LiveSmart: Sextortion – Keeping Our Kids Safe in the Digital Age

[Written by Ali Catalfamo, MHC-LP, Mental Health Counselor and Victim Advocate, and Elizabeth Karam, NYSCRCC, Outreach Coordinator, St. Peter’s Crime Victim Services.]


“Send me another photo, or I’ll release the ones you’ve sent before.”

“If you don’t send this, I’ll hack into your phone and send the photos to your family.”

“Transfer me $500 and I’ll delete all the photos I have of you.”


What do all these concerning messages have in common? They are all forms of sextortion.

Sextortion is a type of child sexual exploitation where children and teens are threatened or blackmailed by a person demanding sexual images, sexual activity, or money. Among children and teens, this is an alarmingly common experience. The National Center for Missing and Exploited Children reports cases of sextortion have increased 323% since 2021.

Sextortion can begin on any app, website, platform, or game where people can meet and communicate with one another. With the rise of social media use among children and teens, apps like Snapchat, Instagram, and TikTok can all be used for sextortion. In many cases, children are targeted by someone they have only ever met online.

Red flags for online profiles can include having little-to-no photos, a low number of followers, and misspellings. Sextortion can be a highly traumatic experience for people affected by this behavior and their loved ones – many teens often blame themselves and don’t seek help, facing the abuse on their own.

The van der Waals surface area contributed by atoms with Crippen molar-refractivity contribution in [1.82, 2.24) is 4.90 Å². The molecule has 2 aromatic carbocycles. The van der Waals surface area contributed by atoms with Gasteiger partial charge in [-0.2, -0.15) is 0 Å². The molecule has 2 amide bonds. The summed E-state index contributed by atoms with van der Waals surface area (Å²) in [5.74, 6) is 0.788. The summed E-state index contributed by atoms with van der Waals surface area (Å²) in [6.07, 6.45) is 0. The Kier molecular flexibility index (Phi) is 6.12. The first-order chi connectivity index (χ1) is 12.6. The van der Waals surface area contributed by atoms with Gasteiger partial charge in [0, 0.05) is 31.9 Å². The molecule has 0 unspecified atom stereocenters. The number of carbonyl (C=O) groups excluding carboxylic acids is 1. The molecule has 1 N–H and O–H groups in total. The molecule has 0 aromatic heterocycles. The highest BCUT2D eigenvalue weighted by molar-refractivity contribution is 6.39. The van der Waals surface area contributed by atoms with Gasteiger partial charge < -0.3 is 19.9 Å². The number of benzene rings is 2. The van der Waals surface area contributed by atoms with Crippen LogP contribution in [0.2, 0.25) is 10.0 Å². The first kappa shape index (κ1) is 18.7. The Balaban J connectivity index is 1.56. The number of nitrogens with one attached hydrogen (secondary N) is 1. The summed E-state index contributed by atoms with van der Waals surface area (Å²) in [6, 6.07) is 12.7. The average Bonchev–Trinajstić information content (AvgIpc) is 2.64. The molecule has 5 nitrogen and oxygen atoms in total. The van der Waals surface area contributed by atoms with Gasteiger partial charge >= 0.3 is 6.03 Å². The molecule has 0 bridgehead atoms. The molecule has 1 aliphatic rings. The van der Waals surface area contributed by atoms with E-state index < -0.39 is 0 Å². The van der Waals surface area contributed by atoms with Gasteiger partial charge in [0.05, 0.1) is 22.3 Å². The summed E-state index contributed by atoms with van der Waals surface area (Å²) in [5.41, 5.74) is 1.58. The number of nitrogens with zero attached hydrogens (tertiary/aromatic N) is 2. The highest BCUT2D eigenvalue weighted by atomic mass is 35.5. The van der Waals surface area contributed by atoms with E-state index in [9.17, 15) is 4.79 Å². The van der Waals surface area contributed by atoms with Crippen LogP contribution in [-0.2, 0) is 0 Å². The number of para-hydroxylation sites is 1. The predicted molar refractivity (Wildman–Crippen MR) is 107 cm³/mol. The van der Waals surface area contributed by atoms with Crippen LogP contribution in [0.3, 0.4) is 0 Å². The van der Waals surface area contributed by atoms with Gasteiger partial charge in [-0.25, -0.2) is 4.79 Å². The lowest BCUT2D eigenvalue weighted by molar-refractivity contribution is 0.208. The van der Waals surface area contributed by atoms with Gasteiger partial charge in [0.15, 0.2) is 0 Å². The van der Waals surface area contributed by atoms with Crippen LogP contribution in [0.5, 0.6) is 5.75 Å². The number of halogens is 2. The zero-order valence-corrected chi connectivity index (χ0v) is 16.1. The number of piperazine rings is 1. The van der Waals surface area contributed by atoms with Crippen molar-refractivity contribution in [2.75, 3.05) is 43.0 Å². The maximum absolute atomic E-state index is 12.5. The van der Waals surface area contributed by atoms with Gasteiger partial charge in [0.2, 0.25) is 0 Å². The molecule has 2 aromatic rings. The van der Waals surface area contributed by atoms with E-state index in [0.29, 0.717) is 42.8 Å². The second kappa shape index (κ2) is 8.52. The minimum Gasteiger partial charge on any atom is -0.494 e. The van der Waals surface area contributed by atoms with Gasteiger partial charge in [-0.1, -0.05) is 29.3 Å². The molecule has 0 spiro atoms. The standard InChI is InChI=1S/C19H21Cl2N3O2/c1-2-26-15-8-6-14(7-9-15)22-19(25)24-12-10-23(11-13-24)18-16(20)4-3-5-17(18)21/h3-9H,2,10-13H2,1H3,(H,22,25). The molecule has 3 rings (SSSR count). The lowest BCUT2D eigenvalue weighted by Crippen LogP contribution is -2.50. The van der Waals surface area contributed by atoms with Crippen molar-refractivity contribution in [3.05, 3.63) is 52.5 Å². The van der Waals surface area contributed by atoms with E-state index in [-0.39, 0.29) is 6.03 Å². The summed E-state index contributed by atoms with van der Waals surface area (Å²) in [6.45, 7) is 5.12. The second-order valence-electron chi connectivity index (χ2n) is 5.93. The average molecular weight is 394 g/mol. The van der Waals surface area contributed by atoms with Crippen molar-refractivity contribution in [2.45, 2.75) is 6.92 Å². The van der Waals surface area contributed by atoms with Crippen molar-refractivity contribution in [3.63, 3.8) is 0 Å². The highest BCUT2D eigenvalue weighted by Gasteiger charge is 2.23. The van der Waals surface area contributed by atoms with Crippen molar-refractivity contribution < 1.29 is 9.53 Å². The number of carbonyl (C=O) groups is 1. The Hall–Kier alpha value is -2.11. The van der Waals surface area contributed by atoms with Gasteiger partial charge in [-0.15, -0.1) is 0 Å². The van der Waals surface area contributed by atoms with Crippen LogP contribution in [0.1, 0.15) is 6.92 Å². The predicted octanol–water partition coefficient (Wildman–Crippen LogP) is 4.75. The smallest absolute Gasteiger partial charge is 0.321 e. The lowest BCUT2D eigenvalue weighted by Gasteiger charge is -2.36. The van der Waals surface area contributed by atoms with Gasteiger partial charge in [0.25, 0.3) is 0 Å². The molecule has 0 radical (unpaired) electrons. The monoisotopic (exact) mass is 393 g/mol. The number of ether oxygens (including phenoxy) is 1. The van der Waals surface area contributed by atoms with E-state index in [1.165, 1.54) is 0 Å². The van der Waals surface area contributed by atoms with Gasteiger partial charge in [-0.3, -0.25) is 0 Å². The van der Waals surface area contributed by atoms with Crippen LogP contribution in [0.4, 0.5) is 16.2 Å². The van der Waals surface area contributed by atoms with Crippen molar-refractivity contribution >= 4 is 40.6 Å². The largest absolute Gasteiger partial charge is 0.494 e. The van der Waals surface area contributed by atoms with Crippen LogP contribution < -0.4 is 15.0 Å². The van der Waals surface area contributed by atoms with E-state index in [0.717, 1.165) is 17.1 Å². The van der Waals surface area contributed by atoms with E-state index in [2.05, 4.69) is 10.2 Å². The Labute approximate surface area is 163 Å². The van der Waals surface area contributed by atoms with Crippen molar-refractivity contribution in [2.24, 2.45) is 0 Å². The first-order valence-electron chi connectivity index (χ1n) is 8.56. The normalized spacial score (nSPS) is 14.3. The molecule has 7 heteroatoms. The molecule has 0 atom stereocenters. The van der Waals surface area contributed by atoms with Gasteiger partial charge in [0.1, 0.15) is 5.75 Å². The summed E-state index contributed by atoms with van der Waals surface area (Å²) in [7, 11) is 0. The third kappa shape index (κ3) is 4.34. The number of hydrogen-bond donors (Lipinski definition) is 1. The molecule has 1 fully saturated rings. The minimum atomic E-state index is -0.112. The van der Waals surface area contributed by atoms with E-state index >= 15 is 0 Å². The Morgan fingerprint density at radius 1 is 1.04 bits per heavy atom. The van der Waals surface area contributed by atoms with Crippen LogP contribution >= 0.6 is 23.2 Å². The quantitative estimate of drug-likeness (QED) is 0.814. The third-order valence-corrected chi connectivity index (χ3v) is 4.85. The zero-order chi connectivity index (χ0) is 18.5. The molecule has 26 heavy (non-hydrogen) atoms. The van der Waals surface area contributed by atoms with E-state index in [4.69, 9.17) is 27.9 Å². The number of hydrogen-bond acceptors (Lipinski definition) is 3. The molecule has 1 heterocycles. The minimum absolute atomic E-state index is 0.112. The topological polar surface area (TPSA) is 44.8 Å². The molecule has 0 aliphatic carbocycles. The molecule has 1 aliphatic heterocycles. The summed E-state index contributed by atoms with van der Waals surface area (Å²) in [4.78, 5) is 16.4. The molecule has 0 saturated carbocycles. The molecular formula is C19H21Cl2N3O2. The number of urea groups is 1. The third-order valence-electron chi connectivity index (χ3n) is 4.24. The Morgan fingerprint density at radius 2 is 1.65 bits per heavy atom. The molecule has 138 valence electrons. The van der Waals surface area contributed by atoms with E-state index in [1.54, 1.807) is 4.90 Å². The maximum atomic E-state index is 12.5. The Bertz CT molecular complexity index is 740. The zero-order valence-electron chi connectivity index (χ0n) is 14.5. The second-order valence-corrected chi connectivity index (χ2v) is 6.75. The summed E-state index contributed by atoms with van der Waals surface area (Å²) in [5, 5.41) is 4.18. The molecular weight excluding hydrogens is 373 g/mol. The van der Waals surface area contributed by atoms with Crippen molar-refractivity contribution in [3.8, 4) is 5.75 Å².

If you or a loved one find yourself in a situation that feels like sextortion, here are some strategies to keep in mind:

  • Stop all contact with the individual.
  • Report the profile using the platform’s safety feature.
  • Talk with someone you trust.
  • Do not send any money – cooperating or paying rarely stops the blackmail.
  • Report to your local law enforcement agency or the National Cyber Tipline at
  • Use the Take it Down service,, which helps remove sexually explicit images of minors from the internet.
  • Remember that it is not your fault or your child’s fault. Sextortion is a crime and you are never to blame.

Dealing with sextortion in this digital age can be an overwhelming experience, but you and your child do not have to deal with this alone. St. Peter’s Health Partners’ Crime Victim Services provides local, free, and confidential support services to youth impacted by sextortion and their loved ones. For more information about Crime Victim Services, please call 518-271-3410 or visit our website at

If you or someone you know has been the victim/survivor of a crime and needs to speak with someone outside of business hours, you can contact our 24-hour confidential hotline at 518-271-3257.

To learn more about sextortion, you can check out resources from the National Center for Missing & Exploited Children at and the Federal Bureau of Investigation at

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